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JimVanMeerten (56.80)

What do I do now?



August 05, 2011 – Comments (1)

I know a lot of you are wondering how you should react to this market.  Having no plan is not a plan. Have a plan and have the discipline to work that plan.

First I'd like to divide you into 3 groups: 20-45 year olds,  46 - 65 year olds and the best for last those of you who have already accumulated the portfolio you expect to support you for the rest of your life and legacy.

The group that should not be experiencing any panic, in fact you should be jumping for joy is the 20-45 year old group.  Volatile and declining markets are your friends.  Study dollar cost averaging and how it works for you in your accumulation phase.  I'm going on the assumption you have read 2 great writings: The richest man in Babylon and The Millionaire Next Door.  In both these writings we find that those people who had a sound savings and investment plan ended up with the biggest estates in the end.

You should be funding your 401Ks and IRAs to the fullest extend and invest very aggressively.  You should have a swing for the fence portfolio.  Small and micro caps, emerging markets, stocks that have the next great ideas or fastest growing sales.  Hopefully your stocks will grow and eventually turn a profit.  You can take calculated chances.

Notice I said calculated.  Don't just throw money against the wall to see what sticks.  Look for fast growing companies.  Many business and investing magazines have annual articles about America's fastest growing companies or the best 10 ideas for the future.  Find those opportunities or find quality mutual funds that are known for finding those opportunities for their investors.  Time and growth are on your side.

The next group 45 - 65 is a very conflicted group.  Most of you are thinking about the impending retirement looming out  in the future at the exact same time you children are the most in need of your funds for private school, cars, travel, colleges and weddings.  Do you save for yourself or spend on your kids?  You must budget and not fore go your retirement contributions.

Your portfolio although still looking for growth should be looking for better stability.  Start weighting toward companies that have a high correlation of sales, earnings and price growth persistence.  Stop losses should be your friends.  Although no one is an expert at market timing stop losses can help protect your profits and buy stops can help you get back in at the right prices.

The last group and the group I'm in are those who have already accumulated the portfolio that will fund the rest of our lives and be the estates we will leave our heirs.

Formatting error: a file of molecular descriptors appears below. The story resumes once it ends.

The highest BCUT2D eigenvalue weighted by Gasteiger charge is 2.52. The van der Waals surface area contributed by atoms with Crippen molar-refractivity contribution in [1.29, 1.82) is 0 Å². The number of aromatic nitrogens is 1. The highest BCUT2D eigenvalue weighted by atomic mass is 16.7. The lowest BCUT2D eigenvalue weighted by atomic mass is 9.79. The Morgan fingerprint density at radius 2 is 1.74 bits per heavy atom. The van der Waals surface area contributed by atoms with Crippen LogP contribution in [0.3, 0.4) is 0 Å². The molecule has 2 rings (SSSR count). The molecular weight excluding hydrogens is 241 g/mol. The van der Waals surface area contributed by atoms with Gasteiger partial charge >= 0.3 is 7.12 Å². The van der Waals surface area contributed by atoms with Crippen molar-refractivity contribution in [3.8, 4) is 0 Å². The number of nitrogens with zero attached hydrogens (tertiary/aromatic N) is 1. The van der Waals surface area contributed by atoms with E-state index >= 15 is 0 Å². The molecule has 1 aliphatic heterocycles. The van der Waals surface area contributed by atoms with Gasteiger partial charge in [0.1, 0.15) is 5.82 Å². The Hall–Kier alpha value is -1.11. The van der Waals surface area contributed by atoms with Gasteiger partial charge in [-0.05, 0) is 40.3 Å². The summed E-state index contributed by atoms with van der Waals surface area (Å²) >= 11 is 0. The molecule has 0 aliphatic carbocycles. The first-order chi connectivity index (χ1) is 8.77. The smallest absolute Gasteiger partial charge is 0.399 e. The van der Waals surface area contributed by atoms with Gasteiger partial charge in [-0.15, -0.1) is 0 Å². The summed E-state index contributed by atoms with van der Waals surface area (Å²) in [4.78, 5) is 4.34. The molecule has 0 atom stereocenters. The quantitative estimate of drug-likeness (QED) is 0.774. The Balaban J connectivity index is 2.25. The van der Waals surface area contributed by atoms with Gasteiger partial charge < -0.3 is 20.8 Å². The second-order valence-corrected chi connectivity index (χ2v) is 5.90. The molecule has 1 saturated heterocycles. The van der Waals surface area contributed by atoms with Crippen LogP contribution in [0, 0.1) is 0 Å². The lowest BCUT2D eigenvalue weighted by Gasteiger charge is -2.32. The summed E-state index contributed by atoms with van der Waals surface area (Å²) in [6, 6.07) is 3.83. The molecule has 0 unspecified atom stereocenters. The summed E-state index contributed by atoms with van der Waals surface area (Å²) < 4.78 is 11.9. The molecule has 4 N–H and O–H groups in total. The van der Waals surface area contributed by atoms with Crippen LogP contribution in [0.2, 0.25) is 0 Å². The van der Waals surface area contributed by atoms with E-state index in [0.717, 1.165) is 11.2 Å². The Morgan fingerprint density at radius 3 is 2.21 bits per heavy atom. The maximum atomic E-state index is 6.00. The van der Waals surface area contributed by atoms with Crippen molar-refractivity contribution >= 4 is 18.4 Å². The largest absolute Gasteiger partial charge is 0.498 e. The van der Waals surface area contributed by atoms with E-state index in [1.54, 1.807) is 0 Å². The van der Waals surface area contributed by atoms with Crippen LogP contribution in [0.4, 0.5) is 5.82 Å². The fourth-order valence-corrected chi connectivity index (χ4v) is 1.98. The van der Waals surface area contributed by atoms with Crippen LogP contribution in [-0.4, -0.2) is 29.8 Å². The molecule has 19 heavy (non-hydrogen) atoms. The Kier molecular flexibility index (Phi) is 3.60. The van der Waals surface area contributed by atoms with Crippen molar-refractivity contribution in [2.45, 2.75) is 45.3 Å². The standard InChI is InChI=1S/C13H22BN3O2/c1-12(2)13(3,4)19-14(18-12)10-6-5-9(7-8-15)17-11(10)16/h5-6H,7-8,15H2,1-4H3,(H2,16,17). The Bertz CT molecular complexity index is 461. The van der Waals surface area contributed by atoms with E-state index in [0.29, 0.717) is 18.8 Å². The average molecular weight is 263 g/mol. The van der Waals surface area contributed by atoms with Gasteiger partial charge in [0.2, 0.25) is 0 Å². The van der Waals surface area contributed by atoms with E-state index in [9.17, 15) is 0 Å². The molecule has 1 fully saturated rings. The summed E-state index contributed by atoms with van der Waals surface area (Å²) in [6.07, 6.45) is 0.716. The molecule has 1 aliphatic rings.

You cannot fore go growth for income.  Most 65 year old men will live another 20 years and the woman might live another 25 to 30 years.  Invest the way you did when you were in your 40s and 50s but have tighter stop looses and the decision to be in cash in a down market isn't bad.

A balanced portfolio of large, mid, small and micro caps plus real estate, high income securities and gold to protect against recession or inflation are a must.  You have years to live and need growth as much as you need income.  Your portfolio should be designed to have growth that exceeds both inflation and taxes and that is too hard to accomplish if you are only invested in income securities.

Now is the time to make your own individual plan and use this market as a opportunity to prune out the investments that do not fit your plan and look to acquire those investments that are needed to secure your portfolio.

Most of all don't panic and sit on the side line like a deer in the head lights or dump all your investments like Chicken Little.  The sky is not falling and tomorrow will be a brighter day.  Be ready with a plan that will allow you to seize the new opportunities that will come your way and at the same time protect what you've already accumulated.

Jim Van Meerten is a Marketocracy Master

1 Comments – Post Your Own

#1) On August 05, 2011 at 1:57 PM, dwot (28.95) wrote:

Seems to me the 20-45 age group has pretty significant financial demands and far less disposable income then the current 46-65 age group had when they were in that age group.  I know that daycare costs have more then doubled in a period when wages have only gone up about 50%.  I'd say many of things you raise as concerns over savings versus spending apply to the 20-45 age, the kids are simply younger and they are also trying to figure out housing; buy or rent.   

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